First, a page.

I was walking the dimly lit streets of Shepherdstown towards my jeep, after attending an Upper Potomac Music Weekend, when my satchel and fiddle case began to feel heavier than usual. Next, I felt a wave of complete exhaustion and passed out onto the sidewalk. The hard fall brought me to my senses. Instead of calling 911, I drove myself home. “How could something be seriously wrong,” I thought, as a healthy woman under 45. There was a scratch on my eyeglass lens. It bothered me.
Two years have passed since that day, ending with two medevac helicopter rides. After nearly a month-long hospital stay at the University of Maryland Medical Center, I was sent home on the heart transplant waiting list. A few months ago, my cardiologist pronounced me recovered, heart intact.
As a librarian, this experience compelled me to bury myself in the memoir literature of catastrophic illness. I noticed three recurring similarities among those who fared well, as I had, given their diagnoses. I found myself discussing these similarities with a medical school student at a recent doctor appointment.
The first is that the individuals resided relatively close to quality healthcare. I lived close enough to healthcare teams in Jefferson and Berkeley Counties who worked together to medevac me to a Level I Trauma Center. The second is having a strong informal support network. The help I received from family, friends, and my faith and music communities gave me the support I needed for my activities of daily living and emotional well-being. Lastly, most had quality health insurance or found unconventional ways to cover their expenses. My health expenses exceeded $1 million the year of my illness—all but a small copay was covered by insurance.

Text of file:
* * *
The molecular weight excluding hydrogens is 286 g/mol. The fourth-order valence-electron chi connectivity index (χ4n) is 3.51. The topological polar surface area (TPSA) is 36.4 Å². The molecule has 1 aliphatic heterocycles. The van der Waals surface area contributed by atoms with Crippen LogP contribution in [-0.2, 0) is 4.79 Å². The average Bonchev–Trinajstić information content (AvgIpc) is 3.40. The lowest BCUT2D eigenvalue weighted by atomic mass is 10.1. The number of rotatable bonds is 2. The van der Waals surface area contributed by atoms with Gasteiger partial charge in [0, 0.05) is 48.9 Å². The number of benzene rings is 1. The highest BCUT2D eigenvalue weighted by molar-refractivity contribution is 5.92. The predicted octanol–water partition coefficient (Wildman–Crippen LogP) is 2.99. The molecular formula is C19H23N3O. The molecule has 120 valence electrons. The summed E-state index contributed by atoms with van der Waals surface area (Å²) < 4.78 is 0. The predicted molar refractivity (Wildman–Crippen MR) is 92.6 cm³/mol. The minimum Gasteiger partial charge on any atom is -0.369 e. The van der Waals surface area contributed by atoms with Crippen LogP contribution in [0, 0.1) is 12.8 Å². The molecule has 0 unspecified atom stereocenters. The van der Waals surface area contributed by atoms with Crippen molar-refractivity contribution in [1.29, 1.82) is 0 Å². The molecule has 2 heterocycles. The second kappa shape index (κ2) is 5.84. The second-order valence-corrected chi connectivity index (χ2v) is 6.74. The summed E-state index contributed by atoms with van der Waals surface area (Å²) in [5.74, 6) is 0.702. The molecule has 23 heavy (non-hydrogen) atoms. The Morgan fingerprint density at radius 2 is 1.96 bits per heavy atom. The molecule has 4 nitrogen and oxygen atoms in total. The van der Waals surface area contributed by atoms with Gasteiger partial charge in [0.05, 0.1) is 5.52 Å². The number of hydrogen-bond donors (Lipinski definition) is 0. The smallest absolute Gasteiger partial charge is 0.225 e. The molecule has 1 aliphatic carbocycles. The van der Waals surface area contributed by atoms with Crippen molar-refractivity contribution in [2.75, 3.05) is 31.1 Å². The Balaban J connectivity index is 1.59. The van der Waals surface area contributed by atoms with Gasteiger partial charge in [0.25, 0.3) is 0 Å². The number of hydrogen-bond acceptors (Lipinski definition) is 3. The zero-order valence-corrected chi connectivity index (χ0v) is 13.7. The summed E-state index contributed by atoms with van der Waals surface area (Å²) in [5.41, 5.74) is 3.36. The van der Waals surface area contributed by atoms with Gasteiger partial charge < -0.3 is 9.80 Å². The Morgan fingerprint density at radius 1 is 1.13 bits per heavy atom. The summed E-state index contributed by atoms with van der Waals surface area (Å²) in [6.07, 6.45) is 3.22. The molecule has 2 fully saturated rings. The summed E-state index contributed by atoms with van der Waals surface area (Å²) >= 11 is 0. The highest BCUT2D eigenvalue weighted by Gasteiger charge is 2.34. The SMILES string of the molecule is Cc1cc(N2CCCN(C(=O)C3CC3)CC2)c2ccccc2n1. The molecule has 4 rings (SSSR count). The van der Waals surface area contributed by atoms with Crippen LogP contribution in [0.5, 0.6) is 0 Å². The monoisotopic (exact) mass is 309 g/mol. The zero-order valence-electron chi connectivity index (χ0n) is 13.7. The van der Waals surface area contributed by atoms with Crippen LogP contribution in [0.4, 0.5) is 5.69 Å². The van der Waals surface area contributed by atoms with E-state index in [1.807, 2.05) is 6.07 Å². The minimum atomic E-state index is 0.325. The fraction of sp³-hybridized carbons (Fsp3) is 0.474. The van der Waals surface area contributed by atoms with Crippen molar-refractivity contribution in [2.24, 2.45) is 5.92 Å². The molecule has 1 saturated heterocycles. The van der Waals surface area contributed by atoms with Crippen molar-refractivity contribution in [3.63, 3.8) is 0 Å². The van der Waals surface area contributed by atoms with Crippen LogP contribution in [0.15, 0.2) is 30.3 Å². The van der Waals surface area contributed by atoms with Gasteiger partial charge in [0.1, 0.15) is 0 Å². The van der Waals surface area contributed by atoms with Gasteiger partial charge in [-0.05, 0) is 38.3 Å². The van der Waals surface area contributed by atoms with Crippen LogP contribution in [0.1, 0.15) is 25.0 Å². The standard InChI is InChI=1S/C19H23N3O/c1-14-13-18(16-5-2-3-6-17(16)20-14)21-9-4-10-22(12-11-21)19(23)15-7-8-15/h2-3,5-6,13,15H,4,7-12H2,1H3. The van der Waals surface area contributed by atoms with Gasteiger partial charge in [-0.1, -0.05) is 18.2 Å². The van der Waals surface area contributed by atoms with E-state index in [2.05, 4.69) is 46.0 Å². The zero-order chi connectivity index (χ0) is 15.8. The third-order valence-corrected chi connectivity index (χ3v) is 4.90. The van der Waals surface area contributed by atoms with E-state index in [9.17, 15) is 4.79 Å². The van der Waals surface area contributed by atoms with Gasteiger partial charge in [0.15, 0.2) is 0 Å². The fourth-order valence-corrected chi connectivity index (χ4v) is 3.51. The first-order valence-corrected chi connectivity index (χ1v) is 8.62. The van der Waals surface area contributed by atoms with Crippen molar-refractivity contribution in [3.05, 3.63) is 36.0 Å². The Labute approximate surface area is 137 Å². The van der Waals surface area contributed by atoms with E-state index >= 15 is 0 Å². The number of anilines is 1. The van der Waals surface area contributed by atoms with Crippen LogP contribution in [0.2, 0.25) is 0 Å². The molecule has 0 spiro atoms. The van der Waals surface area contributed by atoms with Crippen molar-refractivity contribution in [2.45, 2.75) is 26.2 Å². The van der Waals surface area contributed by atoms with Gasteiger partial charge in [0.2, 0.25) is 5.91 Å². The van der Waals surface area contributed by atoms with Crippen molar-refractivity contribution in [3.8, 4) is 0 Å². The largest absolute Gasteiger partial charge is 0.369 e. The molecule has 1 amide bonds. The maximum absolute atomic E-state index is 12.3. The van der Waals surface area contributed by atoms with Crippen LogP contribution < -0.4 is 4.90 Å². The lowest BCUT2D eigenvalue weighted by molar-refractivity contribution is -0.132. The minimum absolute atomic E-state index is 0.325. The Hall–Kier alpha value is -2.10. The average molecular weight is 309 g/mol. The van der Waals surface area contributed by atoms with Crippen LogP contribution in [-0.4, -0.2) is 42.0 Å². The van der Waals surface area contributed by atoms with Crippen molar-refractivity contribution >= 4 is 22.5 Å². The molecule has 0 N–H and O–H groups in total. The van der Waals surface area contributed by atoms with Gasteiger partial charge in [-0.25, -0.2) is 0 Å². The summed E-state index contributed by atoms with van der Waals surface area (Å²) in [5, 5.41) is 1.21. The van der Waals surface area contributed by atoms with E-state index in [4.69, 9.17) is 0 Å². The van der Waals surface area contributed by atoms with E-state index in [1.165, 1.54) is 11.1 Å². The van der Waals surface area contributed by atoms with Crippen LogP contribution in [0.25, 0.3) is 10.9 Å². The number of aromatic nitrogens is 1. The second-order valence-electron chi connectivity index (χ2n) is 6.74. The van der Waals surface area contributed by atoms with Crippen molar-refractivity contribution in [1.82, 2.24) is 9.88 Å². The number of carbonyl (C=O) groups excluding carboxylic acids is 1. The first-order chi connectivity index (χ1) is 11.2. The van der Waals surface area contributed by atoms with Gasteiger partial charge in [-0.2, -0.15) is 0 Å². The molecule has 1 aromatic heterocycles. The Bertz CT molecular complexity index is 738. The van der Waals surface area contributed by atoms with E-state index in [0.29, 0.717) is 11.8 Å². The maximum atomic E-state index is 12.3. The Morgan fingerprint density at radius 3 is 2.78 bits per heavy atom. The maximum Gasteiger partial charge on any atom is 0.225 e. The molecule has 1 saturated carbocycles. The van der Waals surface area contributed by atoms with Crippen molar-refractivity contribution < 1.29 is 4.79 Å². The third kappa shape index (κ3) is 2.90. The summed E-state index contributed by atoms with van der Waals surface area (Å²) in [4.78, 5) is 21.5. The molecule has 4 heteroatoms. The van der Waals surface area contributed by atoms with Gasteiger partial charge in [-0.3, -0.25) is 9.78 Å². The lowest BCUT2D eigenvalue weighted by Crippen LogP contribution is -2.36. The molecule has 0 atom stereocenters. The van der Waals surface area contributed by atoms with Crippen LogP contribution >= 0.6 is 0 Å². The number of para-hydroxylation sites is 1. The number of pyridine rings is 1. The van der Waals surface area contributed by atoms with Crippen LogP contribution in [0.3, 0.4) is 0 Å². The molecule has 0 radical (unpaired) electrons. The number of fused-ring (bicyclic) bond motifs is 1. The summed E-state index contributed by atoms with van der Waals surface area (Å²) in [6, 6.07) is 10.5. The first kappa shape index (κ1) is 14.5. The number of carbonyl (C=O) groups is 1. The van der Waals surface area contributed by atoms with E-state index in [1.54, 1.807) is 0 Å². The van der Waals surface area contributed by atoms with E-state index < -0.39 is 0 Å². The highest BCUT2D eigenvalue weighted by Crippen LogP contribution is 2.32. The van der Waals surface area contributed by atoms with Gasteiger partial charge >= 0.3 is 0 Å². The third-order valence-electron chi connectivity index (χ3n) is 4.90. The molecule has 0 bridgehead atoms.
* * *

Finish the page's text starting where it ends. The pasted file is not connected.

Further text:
Articulating these points sent me home thinking beyond my own healthcare concerns to the healthcare concerns of others in our community—our neighbors.
- Are there individuals or groups in our community who have difficulty accessing quality healthcare because of geographic or transportation issues? I wonder whether the funding levels of our local emergency responders are adequate. It troubles me that my fire company needs to mail a letter each year asking for donations to assist with operating expenses.
- Are there ways we can strengthen our informal support networks, given contemporary lifestyles that isolate us from interpersonal communication? I wonder if many people know about Meal Train, SignupGenius, Lotsa Helping Hands, or CaringBridge. These are free websites used to coordinate support for individuals in times of need, including delivering meals, providing rides to medical appointments, and arranging childcare.
- Are there individuals in our community that lack access to quality, affordable health insurance? I wonder how many struggle to meet insurance premiums. The Robert Wood Johnson Foundation report, Health Reform and Changes in Health Insurance Coverage in 2017, reveals that the percent of uninsured, non-elderly adult state residents grew 4.6 percent between 2016 and 2017—the largest change reported among all 50 states.
I now treasure more dearly each moment of life. I’m thankful for those involved in enabling me to continue my life’s story. The experience also raised my awareness of healthcare-related community issues, including emergency responder funding, informal support networks, and health insurance. These issues impact quality of life and reflect on how we treat our neighbors.
— ARTICLE BY: Aida Marissa Smith